Qualifying quandary: New season, new rules, though a same aged problems hurt Formula One

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By Kunal Shah

On 23 February, with rebate than a month to go for a 2016 Formula 1 season, Fédération Internationale de l’Automobile (FIA) announced astonishing changes to a already engaging F1 subordinate format. The powers that control a competition suspicion that a best approach to debonair adult a customarily disciplined Sunday (the race) would be by blending adult grid positions dynamic on Saturday (qualifying). Strange!

But that’s a thing about Formula 1 newly – if something doesn’t need to be fixed, there’s a high possibility that it will be. And things that indeed need regulating go untouched. This is precisely because a much-needed repair in payouts to a teams will sojourn uncertain for seasons to come. And afterwards there’s a nonessential anathema on change in helmet design, of course.

The new subordinate format retains a existent three-phase rejecting process. The large change, however, is in a routine of rejecting itself. Every 90 seconds, a slowest motorist will be separated from a session. Thank God that notwithstanding a new format, a DNA of subordinate stays speeds! Formula 1 should cruise renaming ‘Qualifying’ to ‘Eliminations’ given a model change in focus.

The new Formula 1 deteriorate is going to see a manners overhaul

Experienced drivers like Lewis Hamilton and Filipe Massa trust that a rejecting countdown would chaperon in disharmony in qualifying. The new complement relies on faster drivers being separated due to motorist and/or group blunder in calculating a traffic, accurate time and fuel loads needed. That Pirelli’s elite tyre compounds for subordinate competence not offer punch for a whole generation of rejecting by any proviso is another emanate altogether.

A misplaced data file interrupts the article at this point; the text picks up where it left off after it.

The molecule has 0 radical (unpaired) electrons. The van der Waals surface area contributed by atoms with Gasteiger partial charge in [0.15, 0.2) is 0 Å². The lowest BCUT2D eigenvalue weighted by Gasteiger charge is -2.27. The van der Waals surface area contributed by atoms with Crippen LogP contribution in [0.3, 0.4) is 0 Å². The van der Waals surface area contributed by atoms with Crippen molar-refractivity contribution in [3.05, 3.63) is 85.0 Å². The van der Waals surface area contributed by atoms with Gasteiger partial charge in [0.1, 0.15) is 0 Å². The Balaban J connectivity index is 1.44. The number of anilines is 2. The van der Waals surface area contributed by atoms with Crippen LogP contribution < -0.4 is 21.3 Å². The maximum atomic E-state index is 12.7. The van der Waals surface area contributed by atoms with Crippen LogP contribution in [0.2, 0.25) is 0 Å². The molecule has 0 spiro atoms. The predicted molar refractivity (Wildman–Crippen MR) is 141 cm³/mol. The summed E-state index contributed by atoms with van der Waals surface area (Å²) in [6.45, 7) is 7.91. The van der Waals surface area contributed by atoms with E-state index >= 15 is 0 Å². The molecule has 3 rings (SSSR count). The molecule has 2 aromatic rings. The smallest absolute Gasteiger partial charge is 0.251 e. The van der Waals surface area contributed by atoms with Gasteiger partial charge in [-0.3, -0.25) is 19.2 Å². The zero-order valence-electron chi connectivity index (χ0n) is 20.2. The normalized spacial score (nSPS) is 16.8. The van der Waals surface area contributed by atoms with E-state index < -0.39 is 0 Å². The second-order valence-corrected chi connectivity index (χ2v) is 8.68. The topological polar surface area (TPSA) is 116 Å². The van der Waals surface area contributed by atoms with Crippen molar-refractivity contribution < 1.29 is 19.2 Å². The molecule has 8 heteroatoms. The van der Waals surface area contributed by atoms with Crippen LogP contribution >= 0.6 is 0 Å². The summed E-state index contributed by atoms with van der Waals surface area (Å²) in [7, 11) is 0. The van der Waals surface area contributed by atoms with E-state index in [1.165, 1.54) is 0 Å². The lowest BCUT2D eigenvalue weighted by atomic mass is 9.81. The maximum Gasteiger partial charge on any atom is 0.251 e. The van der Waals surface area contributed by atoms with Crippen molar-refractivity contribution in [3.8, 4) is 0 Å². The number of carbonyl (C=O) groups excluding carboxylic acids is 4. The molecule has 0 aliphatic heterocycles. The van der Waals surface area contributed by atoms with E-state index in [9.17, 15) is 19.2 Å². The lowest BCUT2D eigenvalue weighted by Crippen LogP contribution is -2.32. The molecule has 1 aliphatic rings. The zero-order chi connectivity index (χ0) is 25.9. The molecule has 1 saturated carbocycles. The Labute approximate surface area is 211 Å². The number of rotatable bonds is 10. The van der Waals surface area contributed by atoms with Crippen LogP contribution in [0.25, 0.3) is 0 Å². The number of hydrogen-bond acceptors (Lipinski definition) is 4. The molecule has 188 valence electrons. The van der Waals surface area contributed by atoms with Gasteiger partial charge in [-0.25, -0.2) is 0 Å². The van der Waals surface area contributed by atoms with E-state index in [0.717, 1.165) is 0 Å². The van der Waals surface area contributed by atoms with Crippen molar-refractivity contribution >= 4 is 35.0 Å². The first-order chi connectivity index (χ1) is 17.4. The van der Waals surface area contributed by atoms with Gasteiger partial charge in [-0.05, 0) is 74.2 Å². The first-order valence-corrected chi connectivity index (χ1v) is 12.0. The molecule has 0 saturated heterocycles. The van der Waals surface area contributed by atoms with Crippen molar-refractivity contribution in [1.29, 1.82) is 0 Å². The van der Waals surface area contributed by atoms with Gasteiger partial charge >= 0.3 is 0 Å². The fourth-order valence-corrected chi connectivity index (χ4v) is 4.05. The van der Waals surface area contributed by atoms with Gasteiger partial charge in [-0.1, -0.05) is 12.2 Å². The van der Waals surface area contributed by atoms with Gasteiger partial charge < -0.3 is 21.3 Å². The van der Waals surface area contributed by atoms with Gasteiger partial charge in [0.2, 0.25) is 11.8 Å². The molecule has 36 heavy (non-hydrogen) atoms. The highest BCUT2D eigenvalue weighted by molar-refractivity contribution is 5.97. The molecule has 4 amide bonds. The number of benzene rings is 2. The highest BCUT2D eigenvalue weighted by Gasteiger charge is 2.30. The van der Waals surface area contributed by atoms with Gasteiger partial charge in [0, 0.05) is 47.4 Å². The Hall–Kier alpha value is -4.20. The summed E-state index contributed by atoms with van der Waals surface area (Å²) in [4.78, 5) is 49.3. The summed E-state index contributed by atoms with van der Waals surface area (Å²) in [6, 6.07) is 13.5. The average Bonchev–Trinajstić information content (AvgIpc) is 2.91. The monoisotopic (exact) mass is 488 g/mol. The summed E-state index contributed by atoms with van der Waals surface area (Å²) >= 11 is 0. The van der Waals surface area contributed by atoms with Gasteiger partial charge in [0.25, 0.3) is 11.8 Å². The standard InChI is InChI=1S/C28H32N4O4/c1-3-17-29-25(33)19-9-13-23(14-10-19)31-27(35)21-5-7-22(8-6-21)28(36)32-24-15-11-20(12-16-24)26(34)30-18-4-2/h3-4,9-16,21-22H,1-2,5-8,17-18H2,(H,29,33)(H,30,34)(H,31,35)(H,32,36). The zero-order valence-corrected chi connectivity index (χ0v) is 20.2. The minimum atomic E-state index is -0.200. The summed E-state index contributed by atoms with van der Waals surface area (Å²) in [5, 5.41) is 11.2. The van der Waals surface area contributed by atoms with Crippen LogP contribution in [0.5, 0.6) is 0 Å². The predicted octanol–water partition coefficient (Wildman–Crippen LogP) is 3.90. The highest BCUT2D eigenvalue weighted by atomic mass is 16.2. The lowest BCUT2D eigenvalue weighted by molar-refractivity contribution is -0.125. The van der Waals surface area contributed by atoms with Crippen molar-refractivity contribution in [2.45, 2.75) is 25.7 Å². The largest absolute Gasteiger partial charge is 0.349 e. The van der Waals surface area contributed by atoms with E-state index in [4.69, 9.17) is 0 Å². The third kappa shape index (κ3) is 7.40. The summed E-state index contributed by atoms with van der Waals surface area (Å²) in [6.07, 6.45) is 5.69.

The usually certain about a change in subordinate format is that a movement on Saturday, that is deliberate as a proclamation for Sunday’s Race Day, will presumably get improved and unpredictable. But a downside is that there’s full possibility that notwithstanding a enormous subordinate session, a competition on Sunday will be tedious and unpleasing. There’s full possibility that a drivers who got separated due to errors will be unchallenged as they stand their approach by a container by contracting drag rebate complement (DRS).

Formula 1’s evident need to repair is a format of a competition or a racing itself. However, F1 authorities merit a pat on a behind for not contracting ‘reverse grids’ as an synthetic means to urge a spectacle. We’ve all seen how a synthetic and neglected DRS takes a fun divided from overtaking.

Formula 1 hasn’t suspicion by a execution of this clearly good idea. While a radio witness will be sufficient sensitive around graphics during a broadcast, a lane witness will usually finish adult being some-more confused in this quick paced rejecting format. But that to we is Formula 1 again – overly complex!

And it isn’t a fans or a drivers alone, even a Formula 1 marshals aren’t certain of how they’d govern this format on track, generally a narrower ones. Since time would be of a hint during a rejecting period, concentration will be on accurate use of a ‘blue flag’ to safeguard that a separated motorist successfully stays out of a approach of those on their ‘hot laps’. This format will call for improved coordination between drivers; we consternation how Mercedes will hoop a Rosberg-Hamilton tragedy in this context.

Since a proclamation of this new format, there have been consultant views and fan opinions drifting on amicable media. However, it is usually when a subordinate for a 2016 Australian Grand Prix starts that we will know a impact of these changes – for a teams, drivers and a fans.

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Kunal Shah is a former racer who was a partial of a government during a Force India F1 Team for over 5 years. He blogs on F1 and also hosts a Inside Line F1 Podcast. You can follow him on Twitter – @kunalashah

Watch Kunal Shah’s latest video discuss on Formula One

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